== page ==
Elon Musk’s tweeting may have landed him in legal trouble again. As you may recall, the Tesla and SpaceX executive tweeted on Friday that his deal to buy Twitter was “temporarily on hold” after the company disclosed that fake and spam accounts represented less than 5 percent of its monetizable daily active users during the first quarter of 2022.
After his tweet prompted Twitter CEO Parag Agrawal to say the company was “prepared for all scenarios,” Musk stated his team would test “a random sample of 100 followers” to verify Twitter’s numbers. According to the billionaire, one of the answers he gave to a question about his methodology prompted a response from Twitter’s legal team.
“I picked 100 as the sample size number, because that is what Twitter uses to calculate <5% fake/spam/duplicate,” he said in the alleged offending tweet. “Twitter legal just called to complain that I violated their NDA by revealing the bot check sample size is 100,” Musk later said of his actions.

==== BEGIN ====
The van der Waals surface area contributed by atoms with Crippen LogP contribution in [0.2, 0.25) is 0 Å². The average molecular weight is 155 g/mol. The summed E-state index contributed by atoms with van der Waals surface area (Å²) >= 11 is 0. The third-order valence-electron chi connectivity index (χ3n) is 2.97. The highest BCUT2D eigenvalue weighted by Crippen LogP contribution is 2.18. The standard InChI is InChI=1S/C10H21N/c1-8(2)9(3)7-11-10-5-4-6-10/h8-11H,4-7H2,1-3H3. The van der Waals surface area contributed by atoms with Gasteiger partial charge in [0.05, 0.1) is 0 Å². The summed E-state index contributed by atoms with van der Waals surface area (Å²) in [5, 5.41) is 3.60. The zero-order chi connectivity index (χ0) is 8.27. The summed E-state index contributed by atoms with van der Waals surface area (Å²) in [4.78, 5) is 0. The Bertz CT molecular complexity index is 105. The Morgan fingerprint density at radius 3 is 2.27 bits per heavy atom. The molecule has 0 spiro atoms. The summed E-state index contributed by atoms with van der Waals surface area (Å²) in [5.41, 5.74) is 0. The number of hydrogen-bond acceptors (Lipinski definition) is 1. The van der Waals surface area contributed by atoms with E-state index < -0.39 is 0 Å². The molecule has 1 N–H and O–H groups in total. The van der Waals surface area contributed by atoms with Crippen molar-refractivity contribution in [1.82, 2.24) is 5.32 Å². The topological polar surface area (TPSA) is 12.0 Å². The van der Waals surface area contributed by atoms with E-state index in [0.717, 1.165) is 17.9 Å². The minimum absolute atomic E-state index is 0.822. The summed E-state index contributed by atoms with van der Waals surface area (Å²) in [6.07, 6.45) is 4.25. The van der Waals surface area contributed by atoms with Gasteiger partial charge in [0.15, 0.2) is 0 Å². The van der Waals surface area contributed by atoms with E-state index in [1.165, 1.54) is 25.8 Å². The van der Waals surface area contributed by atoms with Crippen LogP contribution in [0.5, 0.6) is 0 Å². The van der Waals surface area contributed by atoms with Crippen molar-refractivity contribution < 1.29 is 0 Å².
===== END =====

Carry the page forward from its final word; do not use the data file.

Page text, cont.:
Twitter declined to comment on Musk’s tweets.
In another twist in Musk’s bid to buy Twitter, he also took aim at the platform’s algorithmic feed. “You are being manipulated by the algorithm in ways you don’t realize,” he said.
The message drew the attention of former Twitter CEO Jack Dorsey. “It was designed simply to save you time when you are away from [the] app for a while,” Dorsey told Musk. “Pull to refresh goes back to reverse chron as well.”
Dorsey then responded to someone who said Twitter’s algorithmic feed was “definitely” designed to manipulate. “No it wasn’t designed to manipulate. It was designed to catch you up and work off what you engage with,” Dorsey said. “That can def have unintended consequences tho.”
Musk later appeared to walk back his comment. “I’m not suggesting malice in the algorithm, but rather that it’s trying to guess what you might want to read and, in doing so, inadvertently manipulate/amplify your viewpoints without you realizing this is happening,” he said.
Should something come of Musk’s actions, this wouldn’t be the first time one of his tweets has landed him in legal trouble. Back in 2018, his now-infamous “funding secured” tweet attracted the attention of the US Securities and Exchange Commission, leading to a $40 million settlement with the agency that he’s now trying to end.
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